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Oscars Challenge #70: From Here To Eternity (1953) Movie Review


I must be honest; this film confused me when I first watched it. It is a classic Black and White film that aged like milk.


From Here To Eternity bundles itself with several common genres like romance, drama, and war. However, its biggest disappointment might be because there are too many stories to be told.


Plot Summary


From Here to Eternity is told from the perspectives of three soldiers in Hawaii a few months before the Pearl Harbor bombing. Private Robert E. Lee Prewitt, a former boxer, suffers from hazing by Captain Dana Holmes because he does not want to participate in their organized boxing match. He is supported by his close friend, Private Angelo Maggio, who has a slight altercation with Sergeant Fatso. Meanwhile, First Sergeant Milton Warden starts seeing Holmes' wife, Karen, who encourages him to be promoted to officer so she will divorce her husband.


The three soldiers try to cope with the bullying but develop a sort-of friendship during their time in Hawaii.


This film includes the talents of Burt Lancaster, Montgomery Clift, Frank Sinatra, and Deborah Kerr. Fred Zinnemann also directs it.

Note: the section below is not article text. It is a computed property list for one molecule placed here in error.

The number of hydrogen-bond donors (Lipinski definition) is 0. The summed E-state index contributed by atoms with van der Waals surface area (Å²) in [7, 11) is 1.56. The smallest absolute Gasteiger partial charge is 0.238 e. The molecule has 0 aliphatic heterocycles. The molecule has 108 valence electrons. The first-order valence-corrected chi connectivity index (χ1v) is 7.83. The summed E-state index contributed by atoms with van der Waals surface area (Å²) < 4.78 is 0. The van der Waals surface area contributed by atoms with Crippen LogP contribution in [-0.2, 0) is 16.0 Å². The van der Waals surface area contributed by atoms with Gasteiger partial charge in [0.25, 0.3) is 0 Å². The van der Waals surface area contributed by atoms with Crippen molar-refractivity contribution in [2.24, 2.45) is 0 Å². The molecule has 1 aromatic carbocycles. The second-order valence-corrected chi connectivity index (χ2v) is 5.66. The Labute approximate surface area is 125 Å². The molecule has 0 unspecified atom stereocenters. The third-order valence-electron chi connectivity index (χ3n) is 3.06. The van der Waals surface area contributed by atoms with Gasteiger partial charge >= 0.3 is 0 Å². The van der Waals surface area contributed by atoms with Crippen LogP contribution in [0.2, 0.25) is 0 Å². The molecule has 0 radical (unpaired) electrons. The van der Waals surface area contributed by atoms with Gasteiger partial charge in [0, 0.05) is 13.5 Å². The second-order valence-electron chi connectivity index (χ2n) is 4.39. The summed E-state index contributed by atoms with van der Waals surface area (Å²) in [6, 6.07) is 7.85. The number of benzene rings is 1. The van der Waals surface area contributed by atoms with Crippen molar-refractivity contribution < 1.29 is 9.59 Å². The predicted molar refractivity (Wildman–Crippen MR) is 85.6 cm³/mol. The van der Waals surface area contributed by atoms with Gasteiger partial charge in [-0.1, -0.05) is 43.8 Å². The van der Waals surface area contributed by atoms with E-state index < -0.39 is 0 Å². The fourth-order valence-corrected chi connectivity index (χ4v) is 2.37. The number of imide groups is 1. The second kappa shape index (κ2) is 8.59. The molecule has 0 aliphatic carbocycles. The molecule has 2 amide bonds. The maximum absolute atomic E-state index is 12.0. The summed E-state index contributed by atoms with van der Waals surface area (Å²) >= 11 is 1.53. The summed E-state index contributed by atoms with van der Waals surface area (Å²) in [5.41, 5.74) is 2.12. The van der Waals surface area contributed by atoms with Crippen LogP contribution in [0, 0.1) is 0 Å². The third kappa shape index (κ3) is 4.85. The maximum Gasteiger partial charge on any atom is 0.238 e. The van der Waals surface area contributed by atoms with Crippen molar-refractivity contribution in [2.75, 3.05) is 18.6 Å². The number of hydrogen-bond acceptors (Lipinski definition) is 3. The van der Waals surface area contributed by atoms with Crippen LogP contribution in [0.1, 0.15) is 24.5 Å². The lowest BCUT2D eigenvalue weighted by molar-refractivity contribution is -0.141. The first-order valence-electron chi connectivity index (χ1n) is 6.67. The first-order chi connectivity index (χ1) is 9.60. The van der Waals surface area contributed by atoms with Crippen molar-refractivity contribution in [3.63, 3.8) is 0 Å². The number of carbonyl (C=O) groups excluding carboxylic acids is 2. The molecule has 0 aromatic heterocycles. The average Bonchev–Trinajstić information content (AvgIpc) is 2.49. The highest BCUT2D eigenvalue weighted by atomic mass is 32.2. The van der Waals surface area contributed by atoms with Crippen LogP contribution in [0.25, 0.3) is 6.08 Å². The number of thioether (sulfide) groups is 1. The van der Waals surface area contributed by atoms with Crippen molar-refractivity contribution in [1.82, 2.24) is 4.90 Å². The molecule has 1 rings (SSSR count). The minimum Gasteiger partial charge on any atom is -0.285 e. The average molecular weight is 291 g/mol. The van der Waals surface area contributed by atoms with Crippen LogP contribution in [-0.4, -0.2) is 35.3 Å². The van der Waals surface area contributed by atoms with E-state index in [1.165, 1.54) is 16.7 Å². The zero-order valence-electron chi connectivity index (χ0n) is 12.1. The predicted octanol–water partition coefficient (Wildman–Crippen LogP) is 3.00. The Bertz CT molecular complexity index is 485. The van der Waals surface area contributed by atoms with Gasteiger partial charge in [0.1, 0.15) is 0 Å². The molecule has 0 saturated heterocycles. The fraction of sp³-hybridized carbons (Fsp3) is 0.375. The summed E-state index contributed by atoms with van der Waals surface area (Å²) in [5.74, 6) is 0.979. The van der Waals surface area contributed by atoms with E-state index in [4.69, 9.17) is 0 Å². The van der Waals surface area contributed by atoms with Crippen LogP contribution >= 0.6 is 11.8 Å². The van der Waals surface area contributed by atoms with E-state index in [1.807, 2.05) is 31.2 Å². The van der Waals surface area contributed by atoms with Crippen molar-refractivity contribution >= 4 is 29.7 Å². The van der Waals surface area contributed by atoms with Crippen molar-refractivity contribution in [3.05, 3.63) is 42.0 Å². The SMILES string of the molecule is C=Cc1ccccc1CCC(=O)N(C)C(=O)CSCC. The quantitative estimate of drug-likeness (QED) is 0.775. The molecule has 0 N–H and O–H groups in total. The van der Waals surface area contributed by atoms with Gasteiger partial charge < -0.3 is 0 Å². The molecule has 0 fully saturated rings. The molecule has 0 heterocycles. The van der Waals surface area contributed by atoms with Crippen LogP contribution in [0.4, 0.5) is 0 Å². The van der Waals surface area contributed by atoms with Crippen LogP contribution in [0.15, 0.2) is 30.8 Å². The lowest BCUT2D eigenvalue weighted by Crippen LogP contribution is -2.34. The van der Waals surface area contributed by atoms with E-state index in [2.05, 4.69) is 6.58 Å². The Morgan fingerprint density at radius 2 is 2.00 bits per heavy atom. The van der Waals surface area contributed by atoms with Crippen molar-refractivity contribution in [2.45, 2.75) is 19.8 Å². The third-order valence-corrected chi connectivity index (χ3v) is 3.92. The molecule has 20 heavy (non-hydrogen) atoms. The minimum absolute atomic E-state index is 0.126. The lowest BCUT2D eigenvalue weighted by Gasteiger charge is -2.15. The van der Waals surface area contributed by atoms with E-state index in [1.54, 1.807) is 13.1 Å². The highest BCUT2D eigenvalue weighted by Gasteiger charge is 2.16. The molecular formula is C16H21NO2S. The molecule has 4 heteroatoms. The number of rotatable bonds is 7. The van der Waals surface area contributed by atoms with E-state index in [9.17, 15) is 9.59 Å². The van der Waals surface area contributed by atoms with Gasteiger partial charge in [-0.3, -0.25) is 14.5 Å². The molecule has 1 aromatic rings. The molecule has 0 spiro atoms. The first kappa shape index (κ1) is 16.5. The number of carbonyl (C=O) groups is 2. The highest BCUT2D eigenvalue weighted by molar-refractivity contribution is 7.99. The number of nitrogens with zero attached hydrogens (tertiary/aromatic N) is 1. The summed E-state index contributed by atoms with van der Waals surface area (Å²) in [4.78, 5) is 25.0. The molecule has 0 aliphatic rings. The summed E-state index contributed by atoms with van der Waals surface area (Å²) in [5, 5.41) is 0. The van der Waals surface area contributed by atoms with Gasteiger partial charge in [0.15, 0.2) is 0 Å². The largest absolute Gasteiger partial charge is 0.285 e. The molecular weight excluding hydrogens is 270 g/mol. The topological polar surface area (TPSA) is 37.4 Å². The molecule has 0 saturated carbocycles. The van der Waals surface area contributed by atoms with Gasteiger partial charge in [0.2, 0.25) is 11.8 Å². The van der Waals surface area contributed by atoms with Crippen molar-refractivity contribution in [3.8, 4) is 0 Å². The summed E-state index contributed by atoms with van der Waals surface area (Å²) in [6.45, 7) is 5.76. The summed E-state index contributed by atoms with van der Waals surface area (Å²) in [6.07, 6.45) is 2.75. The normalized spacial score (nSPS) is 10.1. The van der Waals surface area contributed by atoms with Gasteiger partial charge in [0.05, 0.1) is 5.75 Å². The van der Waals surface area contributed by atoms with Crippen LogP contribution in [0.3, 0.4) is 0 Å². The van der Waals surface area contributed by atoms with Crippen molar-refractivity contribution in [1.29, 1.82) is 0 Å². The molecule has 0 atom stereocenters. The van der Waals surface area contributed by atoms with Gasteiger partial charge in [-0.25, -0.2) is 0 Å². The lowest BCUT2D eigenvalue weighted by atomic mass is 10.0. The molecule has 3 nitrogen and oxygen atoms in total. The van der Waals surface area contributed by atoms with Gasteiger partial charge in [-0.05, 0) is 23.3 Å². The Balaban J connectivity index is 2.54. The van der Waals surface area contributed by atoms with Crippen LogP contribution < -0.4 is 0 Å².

Review


I find myself a little confused about the overall plot of this movie. At first, I thought this was a war film since it was located in Hawaii before the bombing of Pearl Harbor, but the insertion of romance and betrayal seemed unnecessary.


I would not say I liked the characters, especially the two soldiers, Prewitt and Warden. I liked Private Angelo Maggio because he started as a lively character who another officer constantly bullied. His personality changed, and it fits his character. Even though he met a tragic end, I think elevating his friend's character is necessary.


Another thing that annoys me is the ending sequence when the Japanese start bombing the place, and Prewitt is nowhere to be found. When he shows up to fight the bad guys, he gets caught in friendly fire and meets a terrible end—a wrong way to put a conclusion to his character.


Like other Best Picture winners, maybe this is when the Academy got it wrong. It would be a different story if they picked either Roman Holiday or Julius Ceasar.


A not-so-good 2.5 out of 5 stars.

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